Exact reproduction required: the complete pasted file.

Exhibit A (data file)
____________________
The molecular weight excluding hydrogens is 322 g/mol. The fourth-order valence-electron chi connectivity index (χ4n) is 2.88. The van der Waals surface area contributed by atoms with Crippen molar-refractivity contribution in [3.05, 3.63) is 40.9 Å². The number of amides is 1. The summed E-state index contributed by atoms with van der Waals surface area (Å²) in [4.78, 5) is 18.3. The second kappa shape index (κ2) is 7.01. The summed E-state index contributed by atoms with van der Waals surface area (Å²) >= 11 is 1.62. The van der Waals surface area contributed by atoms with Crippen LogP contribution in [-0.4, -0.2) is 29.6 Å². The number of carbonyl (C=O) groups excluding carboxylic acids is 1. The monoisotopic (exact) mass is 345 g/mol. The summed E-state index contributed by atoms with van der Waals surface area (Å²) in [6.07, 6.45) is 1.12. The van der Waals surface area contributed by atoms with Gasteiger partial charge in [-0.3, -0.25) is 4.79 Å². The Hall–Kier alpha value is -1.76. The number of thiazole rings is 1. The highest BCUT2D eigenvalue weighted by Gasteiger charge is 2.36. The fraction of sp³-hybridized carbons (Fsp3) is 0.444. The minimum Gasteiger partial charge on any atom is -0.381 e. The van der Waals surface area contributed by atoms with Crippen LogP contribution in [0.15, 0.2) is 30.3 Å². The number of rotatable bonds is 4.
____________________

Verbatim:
The molecular weight excluding hydrogens is 322 g/mol. The fourth-order valence-electron chi connectivity index (χ4n) is 2.88. The van der Waals surface area contributed by atoms with Crippen molar-refractivity contribution in [3.05, 3.63) is 40.9 Å². The number of amides is 1. The summed E-state index contributed by atoms with van der Waals surface area (Å²) in [4.78, 5) is 18.3. The second kappa shape index (κ2) is 7.01. The summed E-state index contributed by atoms with van der Waals surface area (Å²) >= 11 is 1.62. The van der Waals surface area contributed by atoms with Crippen LogP contribution in [-0.4, -0.2) is 29.6 Å². The number of carbonyl (C=O) groups excluding carboxylic acids is 1. The monoisotopic (exact) mass is 345 g/mol. The summed E-state index contributed by atoms with van der Waals surface area (Å²) in [6.07, 6.45) is 1.12. The van der Waals surface area contributed by atoms with Gasteiger partial charge in [-0.3, -0.25) is 4.79 Å². The Hall–Kier alpha value is -1.76. The number of thiazole rings is 1. The highest BCUT2D eigenvalue weighted by Gasteiger charge is 2.36. The fraction of sp³-hybridized carbons (Fsp3) is 0.444. The minimum Gasteiger partial charge on any atom is -0.381 e. The van der Waals surface area contributed by atoms with Crippen LogP contribution in [0.15, 0.2) is 30.3 Å². The number of rotatable bonds is 4.